Ever since Russia invaded Ukraine 10 months ago, we’ve been paying attention to its impact on the limb-loss community here in the United States. Thousands of people have lost limbs in this war, and the number’s still climbing. Dozens of new Ukrainian amputees have come to the US for prosthetic care, and Americans have sent money and material overseas to help relief workers on the ground.
But providing on-the-ground help within Ukraine is incredibly difficult, as we’ve described before. Only a handful of American prosthetists have been able to overcome the logistical challenges and get a first-hand look at the conditions facing Ukrainian amputees and caregivers. One of them, Jeff Erenstone, accompanied a trio of practitioners from the Hanger Foundation to Lviv this fall, where they worked with patients and provided training to local prosthetists. A veteran of many international relief trips through his nonprofit, Operation Namaste, Erenstone talked to us recently to share his impressions of what the Ukrainian healthcare system needs and how the US limb-loss community can help. Our conversation is edited for length and clarity.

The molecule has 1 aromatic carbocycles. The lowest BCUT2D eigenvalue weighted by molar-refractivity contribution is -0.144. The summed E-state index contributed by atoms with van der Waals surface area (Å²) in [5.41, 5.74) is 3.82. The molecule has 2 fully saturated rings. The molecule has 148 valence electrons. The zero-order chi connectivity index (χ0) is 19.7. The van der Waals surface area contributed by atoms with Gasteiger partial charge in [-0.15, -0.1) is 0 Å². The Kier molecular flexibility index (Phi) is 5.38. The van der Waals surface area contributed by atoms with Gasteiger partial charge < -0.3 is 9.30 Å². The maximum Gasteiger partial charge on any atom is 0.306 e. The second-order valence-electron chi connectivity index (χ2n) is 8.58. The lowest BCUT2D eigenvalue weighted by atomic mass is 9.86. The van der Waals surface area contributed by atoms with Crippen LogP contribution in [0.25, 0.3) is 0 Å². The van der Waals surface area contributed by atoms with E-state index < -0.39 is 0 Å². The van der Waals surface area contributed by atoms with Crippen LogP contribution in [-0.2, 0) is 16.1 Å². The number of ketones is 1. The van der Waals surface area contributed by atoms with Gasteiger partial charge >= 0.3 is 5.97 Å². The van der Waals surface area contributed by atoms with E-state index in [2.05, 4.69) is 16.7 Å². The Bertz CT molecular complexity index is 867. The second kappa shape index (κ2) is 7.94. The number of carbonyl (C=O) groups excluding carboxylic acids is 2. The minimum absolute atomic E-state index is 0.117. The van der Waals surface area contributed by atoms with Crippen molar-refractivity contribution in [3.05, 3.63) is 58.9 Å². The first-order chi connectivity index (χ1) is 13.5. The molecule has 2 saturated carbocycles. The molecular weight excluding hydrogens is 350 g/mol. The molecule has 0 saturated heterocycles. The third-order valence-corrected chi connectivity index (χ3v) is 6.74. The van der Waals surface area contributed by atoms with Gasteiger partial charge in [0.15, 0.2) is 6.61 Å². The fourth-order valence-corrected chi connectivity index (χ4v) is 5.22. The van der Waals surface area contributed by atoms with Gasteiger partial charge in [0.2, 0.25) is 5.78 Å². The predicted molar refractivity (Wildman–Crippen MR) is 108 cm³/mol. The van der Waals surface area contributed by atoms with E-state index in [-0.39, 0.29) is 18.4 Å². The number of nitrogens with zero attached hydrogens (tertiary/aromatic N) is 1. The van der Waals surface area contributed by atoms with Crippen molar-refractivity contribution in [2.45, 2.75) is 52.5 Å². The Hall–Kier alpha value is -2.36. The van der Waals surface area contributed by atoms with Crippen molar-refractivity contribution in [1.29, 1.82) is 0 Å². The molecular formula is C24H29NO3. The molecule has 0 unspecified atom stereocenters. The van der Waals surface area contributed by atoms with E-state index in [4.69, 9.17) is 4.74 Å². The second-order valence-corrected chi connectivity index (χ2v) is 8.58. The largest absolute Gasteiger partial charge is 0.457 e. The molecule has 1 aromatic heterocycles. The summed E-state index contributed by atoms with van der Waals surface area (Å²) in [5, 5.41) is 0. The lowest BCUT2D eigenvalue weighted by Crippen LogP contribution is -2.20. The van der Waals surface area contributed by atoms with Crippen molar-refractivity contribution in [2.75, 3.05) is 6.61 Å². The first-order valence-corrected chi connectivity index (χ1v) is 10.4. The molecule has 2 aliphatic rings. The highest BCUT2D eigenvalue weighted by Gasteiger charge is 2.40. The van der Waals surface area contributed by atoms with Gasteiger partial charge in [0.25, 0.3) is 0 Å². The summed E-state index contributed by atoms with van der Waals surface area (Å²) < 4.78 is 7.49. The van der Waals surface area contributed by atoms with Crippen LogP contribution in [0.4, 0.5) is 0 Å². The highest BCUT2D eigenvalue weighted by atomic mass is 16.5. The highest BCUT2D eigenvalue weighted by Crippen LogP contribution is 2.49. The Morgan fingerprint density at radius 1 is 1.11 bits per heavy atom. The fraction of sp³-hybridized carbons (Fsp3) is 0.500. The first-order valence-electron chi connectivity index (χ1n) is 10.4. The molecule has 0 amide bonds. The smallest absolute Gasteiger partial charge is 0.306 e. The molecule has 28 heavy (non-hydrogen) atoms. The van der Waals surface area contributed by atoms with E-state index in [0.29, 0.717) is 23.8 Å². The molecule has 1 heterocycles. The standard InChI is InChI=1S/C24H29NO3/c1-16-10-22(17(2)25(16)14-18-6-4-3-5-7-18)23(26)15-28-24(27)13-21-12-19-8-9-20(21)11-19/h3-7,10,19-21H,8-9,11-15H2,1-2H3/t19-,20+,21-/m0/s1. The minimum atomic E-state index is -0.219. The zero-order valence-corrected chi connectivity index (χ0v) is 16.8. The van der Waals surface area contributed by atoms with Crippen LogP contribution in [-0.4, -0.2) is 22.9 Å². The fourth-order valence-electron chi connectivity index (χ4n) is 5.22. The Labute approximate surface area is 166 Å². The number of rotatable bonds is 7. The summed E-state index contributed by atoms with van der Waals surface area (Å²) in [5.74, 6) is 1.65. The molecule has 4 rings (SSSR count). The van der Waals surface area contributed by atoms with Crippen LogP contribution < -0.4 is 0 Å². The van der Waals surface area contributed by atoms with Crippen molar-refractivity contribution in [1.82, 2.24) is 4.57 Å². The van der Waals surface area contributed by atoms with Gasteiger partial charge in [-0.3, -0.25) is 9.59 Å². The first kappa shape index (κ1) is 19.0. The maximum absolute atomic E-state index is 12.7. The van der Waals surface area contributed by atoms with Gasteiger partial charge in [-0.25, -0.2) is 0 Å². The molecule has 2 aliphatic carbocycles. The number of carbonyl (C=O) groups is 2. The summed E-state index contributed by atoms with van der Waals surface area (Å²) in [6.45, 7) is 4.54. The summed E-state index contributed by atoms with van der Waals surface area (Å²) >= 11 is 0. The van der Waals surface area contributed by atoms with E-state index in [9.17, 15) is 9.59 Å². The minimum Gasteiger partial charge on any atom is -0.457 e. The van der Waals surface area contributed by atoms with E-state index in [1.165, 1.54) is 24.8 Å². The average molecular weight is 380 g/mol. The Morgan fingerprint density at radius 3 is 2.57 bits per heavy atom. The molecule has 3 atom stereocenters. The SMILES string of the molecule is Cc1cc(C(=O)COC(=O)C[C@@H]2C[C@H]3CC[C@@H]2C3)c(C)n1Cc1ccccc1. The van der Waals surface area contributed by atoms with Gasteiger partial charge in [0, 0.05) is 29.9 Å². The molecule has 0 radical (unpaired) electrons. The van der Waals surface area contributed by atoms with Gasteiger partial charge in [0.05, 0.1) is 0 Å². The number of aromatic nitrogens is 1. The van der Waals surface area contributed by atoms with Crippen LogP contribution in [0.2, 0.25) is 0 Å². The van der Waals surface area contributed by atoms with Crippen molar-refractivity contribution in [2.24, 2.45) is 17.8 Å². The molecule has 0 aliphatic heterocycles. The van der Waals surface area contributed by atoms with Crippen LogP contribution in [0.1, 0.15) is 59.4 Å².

What were the biggest logistical challenges on the front end?
There’s two aspects of that. There’s the product development work, vetting that the technology that we were going to bring. And then the other side is the logistics of making the connections—who’s gonna get us over the border, where we’re going to stay, all that type of stuff. That was done mostly by Todd Stone, who’s with the Hanger Foundation. He was the main point of contact for the trip, and my role was much more on what type of technological solutions we wanted to bring with us.
What technology did you end up taking over there?